I come across popular quotes from successful people all the time. Often, they’re not very practical or just too abstract to really be of any help.
But I recently came across a quote from Charlie Munger that hit home like none other.
The first $100,000 is a bitch, but you gotta do it. I don’t care what you have to do – if it means walking everywhere and not eating anything that wasn’t purchased with a coupon, find a way to get your hands on $100,000. After that, you can ease off the gas a little bit.Charlie Munger
Charlie said this at a Berkshire Hathaway shareholder meeting in the 1990s in response to a young man who asked him for his best advice on creating wealth.
It was incredibly refreshing to read this in the sea of “just buy low, sell high” type quotes. I immediately connected with this quote because it is so relevant to my own career path.
Here’s how I hauled ass for that first $100k and how it materially changed my life and wealth.
Driving Cabs While Working At Deloitte
I was recruited out of university to work for Deloitte in their downtown Toronto office. This was considered a dream job by many, and I was very grateful to have obtained it. But I knew I wanted to be an entrepreneur and investor, and I also knew that I needed to save up cash to make this happen. More specifically, I was determined to get into real estate investing and buy an income property as soon as possible.
As an entry-level consultant, I was earning about $50k a year before taxes. My entry-level salary wasn’t going to cut it, so I had to find another source of income. The only way I knew how to make fast cash at the time was driving cabs.
I would work for Deloitte during the week and then jump in one of my dad’s cabs to drive both Friday and Saturday nights (this was before Uber existed). By doing this, I earned an extra ~$500 per week or ~$25,000 per year. This increased my income by 50% to around $75,000.
Many of my friends thought I was crazy and wondered why was I working a respectable office job and then driving cabs on weekends. In fact, I vividly remember one night I actually picked up one of my colleagues from Deloitte, he was flabbergasted to see me as the driver (it was very embarrassing). Oh well, I had a goal in mind, I stuck to it and sacrificed all my free time and ego in the process.
But earning money is only half of the equation, saving it accounts for the other half.
While I was earning this income, I did everything I could to save every penny of it.
I lived in a condo with 2 other roommates. I took the den because it was the cheapest of the 3 rooms. It had no windows, my bed barely fit in there and it didn’t even have a lock on the door. The most prized possession in my room was a Michael Jordan poster that I printed for free to give me inspiration.
I did all the standard money-saving things like walking to work instead of paying for transportation, keeping a small wardrobe, and cooking at home instead of eating out. Rather than going out to eat like most of my co-workers, I’d show up to work with 2 briefcases – 1 containing my work stuff and the other containing my lunch and dinner (this gave me the appearance of being super busy with work while hiding my frugality).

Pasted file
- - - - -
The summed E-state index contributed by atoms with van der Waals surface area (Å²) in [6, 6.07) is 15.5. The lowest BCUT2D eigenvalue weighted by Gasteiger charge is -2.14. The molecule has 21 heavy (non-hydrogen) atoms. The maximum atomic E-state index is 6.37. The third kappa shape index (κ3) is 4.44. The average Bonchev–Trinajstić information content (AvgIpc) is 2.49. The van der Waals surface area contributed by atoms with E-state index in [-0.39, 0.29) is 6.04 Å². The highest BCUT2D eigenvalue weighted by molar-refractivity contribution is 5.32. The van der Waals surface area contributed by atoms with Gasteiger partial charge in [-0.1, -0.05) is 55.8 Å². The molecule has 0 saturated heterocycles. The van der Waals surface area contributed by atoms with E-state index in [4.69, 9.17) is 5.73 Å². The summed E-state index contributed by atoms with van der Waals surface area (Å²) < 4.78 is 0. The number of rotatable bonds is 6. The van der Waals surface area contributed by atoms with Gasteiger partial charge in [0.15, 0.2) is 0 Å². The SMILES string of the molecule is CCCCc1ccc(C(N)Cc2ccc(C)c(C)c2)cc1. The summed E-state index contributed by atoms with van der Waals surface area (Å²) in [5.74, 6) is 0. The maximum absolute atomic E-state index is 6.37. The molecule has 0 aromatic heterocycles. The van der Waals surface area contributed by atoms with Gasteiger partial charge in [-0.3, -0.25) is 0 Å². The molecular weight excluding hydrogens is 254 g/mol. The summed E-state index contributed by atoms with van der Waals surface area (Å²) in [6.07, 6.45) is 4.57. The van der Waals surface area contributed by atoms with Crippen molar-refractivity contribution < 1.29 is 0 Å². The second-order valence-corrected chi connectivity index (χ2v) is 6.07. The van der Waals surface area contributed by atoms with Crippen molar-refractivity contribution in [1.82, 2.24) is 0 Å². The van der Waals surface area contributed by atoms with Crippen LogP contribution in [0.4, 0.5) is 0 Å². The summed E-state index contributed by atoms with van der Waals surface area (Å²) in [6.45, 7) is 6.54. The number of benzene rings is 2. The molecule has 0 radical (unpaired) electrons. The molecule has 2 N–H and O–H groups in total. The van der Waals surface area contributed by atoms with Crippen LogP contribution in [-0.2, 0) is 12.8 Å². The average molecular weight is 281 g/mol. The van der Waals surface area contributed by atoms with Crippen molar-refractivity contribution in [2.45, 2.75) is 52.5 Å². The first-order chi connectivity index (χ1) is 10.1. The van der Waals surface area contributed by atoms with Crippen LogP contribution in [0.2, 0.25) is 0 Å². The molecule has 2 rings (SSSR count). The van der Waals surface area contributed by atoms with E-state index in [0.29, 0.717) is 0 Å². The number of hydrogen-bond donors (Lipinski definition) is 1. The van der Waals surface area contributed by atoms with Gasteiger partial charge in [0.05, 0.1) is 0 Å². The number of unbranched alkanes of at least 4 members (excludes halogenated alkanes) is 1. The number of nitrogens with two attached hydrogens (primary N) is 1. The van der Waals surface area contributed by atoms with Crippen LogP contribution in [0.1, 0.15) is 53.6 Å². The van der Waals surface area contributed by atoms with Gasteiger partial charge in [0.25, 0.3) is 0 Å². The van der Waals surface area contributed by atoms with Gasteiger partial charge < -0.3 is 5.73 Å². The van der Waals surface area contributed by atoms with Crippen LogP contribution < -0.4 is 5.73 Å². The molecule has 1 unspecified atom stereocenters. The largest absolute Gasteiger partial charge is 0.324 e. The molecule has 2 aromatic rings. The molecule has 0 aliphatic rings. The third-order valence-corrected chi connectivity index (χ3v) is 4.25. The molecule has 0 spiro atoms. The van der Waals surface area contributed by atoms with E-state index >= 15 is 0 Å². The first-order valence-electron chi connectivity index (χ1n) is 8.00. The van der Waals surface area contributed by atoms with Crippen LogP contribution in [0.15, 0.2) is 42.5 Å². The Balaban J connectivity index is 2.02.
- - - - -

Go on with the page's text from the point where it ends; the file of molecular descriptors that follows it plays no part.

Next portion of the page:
But I had to have a bit of fun, so on Thursday nights, I would go to a local Irish pub that was popular among students (but avoided by anyone with a decent paying job). They charged no cover and offered cheap drinks!
What It Did For My Wealth
Within 2 years I was able to save up nearly $100k (I think the exact amount was somewhere between $80-$90k). I used that money to put 20% down on a cash-flowing triplex in a town 45 minutes north of Toronto. At that point, I owned an asset worth ~$400k that was producing a steady stream of income each month. This allowed me to more comfortably quit my job at Deloitte and launch my first business.
Cash flows from my first business and my triplex allowed me to reinvest into more real estate and stocks. As my cash flows and asset values continued to snowball, it enabled me to invest in riskier/higher potential opportunities like my eCommerce business and tech startups. I now manage a diversified portfolio of investments full-time and haven’t had to worry about a salary in years. It also enabled me to have a lot more free time to read/write, travel the world, and work on projects I want.
And it all started from that first $100k I hauled ass for.
$100k is just an arbitrary number and it probably needs to be adjusted for inflation in 2020. Either way, the principle still remains, set an achievable target around that amount, and haul ass till you reach it.
Put your pride aside, stop worrying about what others think, and focus on earning and saving as much as you can. Once you achieve the target, invest wisely and your money will compound. It will set in motion a level of financial freedom that will allow you to take your foot off the pedal a bit (if you’d like to).
Charlie Munger’s words still ring true decades later and I am living proof of it.
Hi there! I’m Jay Vasantharajah, Toronto-based entrepreneur and investor.
This is my personal blog where I share my experiences building businesses, making investments, managing personal finances, and traveling the world.
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